Fast twitch glycolytic fibers began adapting at between 73% and 83% VO2peak and continued to adapt all the way to 116% VO2peak.
Not only does Dudley’s research not support the claim that running at 70% VO2peak is the best way to cause aerobic adaptations in slow twitch fibers, it showed that:
a) easy paced running caused significant adaptations in fast twitch fibers,
b) adaptations from easy paced running was greater in fast twitch oxidative fibers than in slow twitch fibers,
c) intensities between about 80% VO2peak – 100% VO2peak caused the greatest adaptations in both slow twitch and fast twitch oxidative fibers
d) adaptations in fast twitch glycolytic fibers began occurring between 73%-83% VO2peak
In short, this research shows that both slow twitch and fast twitch oxidative are active and producing force at paces of about 60% VO2peak – 100% VO2peak. Fast twitch glycolytic fibers become active at between 73%-83% VO2peak. At paces beyond about 100% VO2peak, the adaptation of the slow twitch fibers drops off, while the fast twitch glycolytic fibers continue to adapt.
Muscles and Marathon Training
Is there a human study supporting the findings of Dudley’s animal study? Yes, there is. A study was conducted on muscle adaptations from marathon training in novice runners.(3) The training program these novice runners followed was a 4 days-per-week, 18 week program of running at an intensity of 60%-75% heart rate reserve (an easy to moderate training intensity).
Researchers measured changes before and after training in many physiological factors, including changes in different muscle fibers types. They discovered major changes in the strength and power of both slow twitch and fast twitch oxidative muscle fibers as a result of the training. Since adaptations only occur in muscle fibers that are active during exercise this study confirms the findings of Dudley, showing that both slow and fast twitch fibers are active during easy to moderate intensity run training.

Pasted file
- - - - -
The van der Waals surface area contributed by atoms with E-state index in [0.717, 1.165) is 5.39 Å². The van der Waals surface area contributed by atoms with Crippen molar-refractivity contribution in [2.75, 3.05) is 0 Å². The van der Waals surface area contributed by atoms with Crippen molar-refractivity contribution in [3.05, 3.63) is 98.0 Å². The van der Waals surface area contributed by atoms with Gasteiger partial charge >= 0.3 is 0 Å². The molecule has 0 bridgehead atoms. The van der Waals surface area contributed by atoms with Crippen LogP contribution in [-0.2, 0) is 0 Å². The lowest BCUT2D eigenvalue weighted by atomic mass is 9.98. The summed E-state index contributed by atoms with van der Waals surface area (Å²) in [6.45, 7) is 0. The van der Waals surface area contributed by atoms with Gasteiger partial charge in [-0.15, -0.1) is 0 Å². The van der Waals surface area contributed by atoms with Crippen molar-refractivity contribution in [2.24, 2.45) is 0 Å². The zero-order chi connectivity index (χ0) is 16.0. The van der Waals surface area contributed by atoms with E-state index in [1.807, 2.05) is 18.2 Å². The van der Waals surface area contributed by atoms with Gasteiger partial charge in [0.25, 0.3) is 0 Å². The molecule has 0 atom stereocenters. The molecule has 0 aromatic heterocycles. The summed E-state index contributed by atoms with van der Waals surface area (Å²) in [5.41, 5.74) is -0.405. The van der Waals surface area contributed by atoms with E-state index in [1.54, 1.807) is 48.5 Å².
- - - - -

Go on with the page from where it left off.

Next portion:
Let’s examine the results of these studies in relation to some of the claims noted above about base building.
Claim: Aerobic training is running at 60 – 75% of max heart rate.
Truth: Aerobic adaptations occur in both slow twitch & fast twitch oxidative fibers at intensities up to 116% VO2peak, with maximum adaptations occurring around 94% VO2peak. Adaptations in fast twitch glycolytic fibers begin to occur at around 73% VO2peak.
Claim: You cannot build both your aerobic and anaerobic system at the same time.
Truth: Slow twitch and fast twitch oxidative fibers are active and adapt during both easy and fast paced training. Fast twitch glycolytic fibers begin adapting at about 73% VO2peak.
Claim: Anaerobic training jeopardizes the development of the aerobic base.
Truth: Slow twitch fibers adapt to training up to an intensity level of 116% VO2peak, with peak adaptations occurring around 94% VO2peak.
Claim: Slow-twitch fibers are best trained at 70% of VO2peak.
Truth: Slow twitch fibers adapt during both easy and fast paced training. Maximum aerobic adaptation in slow twitch fibers occurred at around 93% VO2peak.
Let’s assume for a moment that easy paced, aerobic base building is not only an effective training method but that, just as base building proponents preach, it is THE most effective method for preparing an athlete for maximum performance.
If base building training is as effective as many believe then we are faced with an unanswered question – “Why is it effective?” What, physiologically, is occurring during base building training that results in it being so effective? What adaptations are occurring that produce results that trump other training methods?
The review above of the physiology of muscle fiber activation and adaptation clearly shows it is NOT aerobic adaptations in slow twitch fibers that is producing the results that occur from base building. Since greater aerobic adaptations occur in slow twitch fibers at higher training intensities it shows that something other than aerobic adaptations in the slow twitch fiber accounts for the results of base building.